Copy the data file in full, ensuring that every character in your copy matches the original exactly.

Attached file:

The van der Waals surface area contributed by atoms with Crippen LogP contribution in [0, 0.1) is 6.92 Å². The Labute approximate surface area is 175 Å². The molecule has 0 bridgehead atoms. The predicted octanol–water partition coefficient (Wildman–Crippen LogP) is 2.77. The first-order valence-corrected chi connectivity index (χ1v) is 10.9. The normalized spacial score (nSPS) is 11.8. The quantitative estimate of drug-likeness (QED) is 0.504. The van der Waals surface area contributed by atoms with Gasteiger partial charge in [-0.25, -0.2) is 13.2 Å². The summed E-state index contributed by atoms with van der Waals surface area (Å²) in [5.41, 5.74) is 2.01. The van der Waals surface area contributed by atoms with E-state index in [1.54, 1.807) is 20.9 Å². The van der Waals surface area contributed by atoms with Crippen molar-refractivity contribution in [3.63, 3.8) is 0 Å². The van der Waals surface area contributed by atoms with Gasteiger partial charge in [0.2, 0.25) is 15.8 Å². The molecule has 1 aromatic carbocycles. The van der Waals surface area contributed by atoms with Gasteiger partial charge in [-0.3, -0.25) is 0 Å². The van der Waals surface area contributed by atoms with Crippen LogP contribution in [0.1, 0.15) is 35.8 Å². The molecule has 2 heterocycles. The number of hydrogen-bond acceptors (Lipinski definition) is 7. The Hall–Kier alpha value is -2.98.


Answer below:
The van der Waals surface area contributed by atoms with Crippen LogP contribution in [0, 0.1) is 6.92 Å². The Labute approximate surface area is 175 Å². The molecule has 0 bridgehead atoms. The predicted octanol–water partition coefficient (Wildman–Crippen LogP) is 2.77. The first-order valence-corrected chi connectivity index (χ1v) is 10.9. The normalized spacial score (nSPS) is 11.8. The quantitative estimate of drug-likeness (QED) is 0.504. The van der Waals surface area contributed by atoms with Gasteiger partial charge in [-0.25, -0.2) is 13.2 Å². The summed E-state index contributed by atoms with van der Waals surface area (Å²) in [5.41, 5.74) is 2.01. The van der Waals surface area contributed by atoms with E-state index in [1.54, 1.807) is 20.9 Å². The van der Waals surface area contributed by atoms with Crippen molar-refractivity contribution in [3.63, 3.8) is 0 Å². The van der Waals surface area contributed by atoms with Gasteiger partial charge in [0.2, 0.25) is 15.8 Å². The molecule has 1 aromatic carbocycles. The van der Waals surface area contributed by atoms with Gasteiger partial charge in [-0.3, -0.25) is 0 Å². The van der Waals surface area contributed by atoms with Crippen LogP contribution in [0.1, 0.15) is 35.8 Å². The molecule has 2 heterocycles. The number of hydrogen-bond acceptors (Lipinski definition) is 7. The Hall–Kier alpha value is -2.98.